France is heading for the worst recession since World War II: Minister of Finance Bruno Le Maire


France is facing its deepest recession since the end of the Second World War due to the general lockdown to stem the coronavirus crisis, Finance Minister Bruno Le Maire warned on Monday.

“The worst growth rate in France since 1945 was -2.2% in 2009, after the 2008 financial crisis. We will probably be well above -2.2%” this year, Le Maire told a Senate panel.

This figure was later revised down to 2.9%, and France should do even worse than that, the finance minister told AFP.

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“This is an indication of the magnitude of the economic shock we face,” said Le Maire.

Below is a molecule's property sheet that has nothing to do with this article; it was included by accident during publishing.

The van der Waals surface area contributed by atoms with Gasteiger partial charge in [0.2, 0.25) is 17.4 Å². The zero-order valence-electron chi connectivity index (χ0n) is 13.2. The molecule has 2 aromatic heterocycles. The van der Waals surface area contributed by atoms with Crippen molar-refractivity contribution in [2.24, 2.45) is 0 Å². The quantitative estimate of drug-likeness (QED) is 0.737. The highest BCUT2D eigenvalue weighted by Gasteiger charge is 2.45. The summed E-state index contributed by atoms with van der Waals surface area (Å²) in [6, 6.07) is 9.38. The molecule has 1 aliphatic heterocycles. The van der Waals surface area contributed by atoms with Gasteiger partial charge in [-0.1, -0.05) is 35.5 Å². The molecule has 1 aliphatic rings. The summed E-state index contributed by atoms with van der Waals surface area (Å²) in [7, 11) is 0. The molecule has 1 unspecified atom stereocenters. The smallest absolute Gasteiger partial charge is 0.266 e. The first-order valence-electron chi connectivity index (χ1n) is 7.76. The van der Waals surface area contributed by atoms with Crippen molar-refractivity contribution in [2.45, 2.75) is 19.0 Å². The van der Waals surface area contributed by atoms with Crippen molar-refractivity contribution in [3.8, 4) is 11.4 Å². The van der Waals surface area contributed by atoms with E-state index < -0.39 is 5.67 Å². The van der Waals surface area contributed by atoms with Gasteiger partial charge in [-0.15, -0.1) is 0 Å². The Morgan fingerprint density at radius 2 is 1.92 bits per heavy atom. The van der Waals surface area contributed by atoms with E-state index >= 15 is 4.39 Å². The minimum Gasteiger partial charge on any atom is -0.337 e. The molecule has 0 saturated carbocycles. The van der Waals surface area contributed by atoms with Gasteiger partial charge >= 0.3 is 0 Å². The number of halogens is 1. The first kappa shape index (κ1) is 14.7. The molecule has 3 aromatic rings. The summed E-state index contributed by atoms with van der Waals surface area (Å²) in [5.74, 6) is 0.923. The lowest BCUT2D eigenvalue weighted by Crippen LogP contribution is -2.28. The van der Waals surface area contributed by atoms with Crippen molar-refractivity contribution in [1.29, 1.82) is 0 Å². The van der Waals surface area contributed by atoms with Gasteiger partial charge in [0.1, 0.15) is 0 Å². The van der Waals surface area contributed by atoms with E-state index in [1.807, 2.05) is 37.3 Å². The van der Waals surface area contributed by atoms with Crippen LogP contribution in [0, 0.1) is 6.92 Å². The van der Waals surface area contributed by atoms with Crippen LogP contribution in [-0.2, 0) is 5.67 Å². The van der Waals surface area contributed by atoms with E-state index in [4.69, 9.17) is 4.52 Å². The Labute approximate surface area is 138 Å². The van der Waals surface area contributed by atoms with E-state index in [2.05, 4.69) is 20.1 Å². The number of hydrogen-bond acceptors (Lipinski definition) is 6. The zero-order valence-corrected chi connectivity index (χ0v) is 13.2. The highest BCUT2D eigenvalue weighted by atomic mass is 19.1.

France imposed a national home stay order from March 17 after closing all nonessential businesses. Authorities said the foreclosure would last until at least April 15.

The INSEE statistics office said last month that the foreclosure had reduced overall economic activity by 35%, and estimated that each month of closings would reduce the annual GPD by three percentage points.

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Services, heavy industry and construction are all very successful, said INSEE, while factories are closed and only a few business sectors, such as supermarkets and pharmacies, remain open.

A wave of top-notch French businesses abandoned their profitability targets for the year, while employer associations have warned that hundreds of small businesses and businesses are at risk of going bankrupt.

The government has pledged € 45 billion ($ 49 billion) in loan guarantees and other assistance to help businesses weather the crisis.


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